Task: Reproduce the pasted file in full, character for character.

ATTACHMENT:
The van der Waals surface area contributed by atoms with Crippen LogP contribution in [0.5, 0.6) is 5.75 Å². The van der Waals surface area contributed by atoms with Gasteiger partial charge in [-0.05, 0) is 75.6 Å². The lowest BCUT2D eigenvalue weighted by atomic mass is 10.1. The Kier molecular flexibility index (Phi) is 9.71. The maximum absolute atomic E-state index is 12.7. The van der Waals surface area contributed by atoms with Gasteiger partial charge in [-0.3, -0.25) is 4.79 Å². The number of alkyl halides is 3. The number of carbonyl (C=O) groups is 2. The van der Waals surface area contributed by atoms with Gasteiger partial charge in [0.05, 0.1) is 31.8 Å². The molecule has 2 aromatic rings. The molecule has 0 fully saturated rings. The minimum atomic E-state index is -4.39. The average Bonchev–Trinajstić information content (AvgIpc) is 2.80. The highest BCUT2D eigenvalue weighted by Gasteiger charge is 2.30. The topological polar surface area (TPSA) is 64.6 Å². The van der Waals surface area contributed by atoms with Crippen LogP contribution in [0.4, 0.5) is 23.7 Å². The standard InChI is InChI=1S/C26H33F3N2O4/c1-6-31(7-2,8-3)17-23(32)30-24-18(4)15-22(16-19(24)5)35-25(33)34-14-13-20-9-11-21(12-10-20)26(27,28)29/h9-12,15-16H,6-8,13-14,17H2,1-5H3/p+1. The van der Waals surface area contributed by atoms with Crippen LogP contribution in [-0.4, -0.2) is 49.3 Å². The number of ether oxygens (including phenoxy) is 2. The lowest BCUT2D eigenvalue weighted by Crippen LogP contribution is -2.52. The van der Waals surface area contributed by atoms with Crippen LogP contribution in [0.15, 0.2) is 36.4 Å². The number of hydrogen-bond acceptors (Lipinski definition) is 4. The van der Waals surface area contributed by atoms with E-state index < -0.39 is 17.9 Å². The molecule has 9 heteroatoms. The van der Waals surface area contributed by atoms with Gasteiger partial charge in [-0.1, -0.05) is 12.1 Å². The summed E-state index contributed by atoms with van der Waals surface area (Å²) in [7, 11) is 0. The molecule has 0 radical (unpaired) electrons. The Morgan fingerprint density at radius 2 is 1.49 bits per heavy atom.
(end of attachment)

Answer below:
The van der Waals surface area contributed by atoms with Crippen LogP contribution in [0.5, 0.6) is 5.75 Å². The van der Waals surface area contributed by atoms with Gasteiger partial charge in [-0.05, 0) is 75.6 Å². The lowest BCUT2D eigenvalue weighted by atomic mass is 10.1. The Kier molecular flexibility index (Phi) is 9.71. The maximum absolute atomic E-state index is 12.7. The van der Waals surface area contributed by atoms with Gasteiger partial charge in [-0.3, -0.25) is 4.79 Å². The number of alkyl halides is 3. The number of carbonyl (C=O) groups is 2. The van der Waals surface area contributed by atoms with Gasteiger partial charge in [0.05, 0.1) is 31.8 Å². The molecule has 2 aromatic rings. The molecule has 0 fully saturated rings. The minimum atomic E-state index is -4.39. The average Bonchev–Trinajstić information content (AvgIpc) is 2.80. The highest BCUT2D eigenvalue weighted by Gasteiger charge is 2.30. The topological polar surface area (TPSA) is 64.6 Å². The van der Waals surface area contributed by atoms with Crippen LogP contribution in [0.4, 0.5) is 23.7 Å². The standard InChI is InChI=1S/C26H33F3N2O4/c1-6-31(7-2,8-3)17-23(32)30-24-18(4)15-22(16-19(24)5)35-25(33)34-14-13-20-9-11-21(12-10-20)26(27,28)29/h9-12,15-16H,6-8,13-14,17H2,1-5H3/p+1. The van der Waals surface area contributed by atoms with Crippen LogP contribution in [-0.4, -0.2) is 49.3 Å². The number of ether oxygens (including phenoxy) is 2. The lowest BCUT2D eigenvalue weighted by Crippen LogP contribution is -2.52. The van der Waals surface area contributed by atoms with Crippen LogP contribution in [0.15, 0.2) is 36.4 Å². The number of hydrogen-bond acceptors (Lipinski definition) is 4. The van der Waals surface area contributed by atoms with E-state index < -0.39 is 17.9 Å². The molecule has 9 heteroatoms. The van der Waals surface area contributed by atoms with Gasteiger partial charge in [-0.1, -0.05) is 12.1 Å². The summed E-state index contributed by atoms with van der Waals surface area (Å²) in [7, 11) is 0. The molecule has 0 radical (unpaired) electrons. The Morgan fingerprint density at radius 2 is 1.49 bits per heavy atom.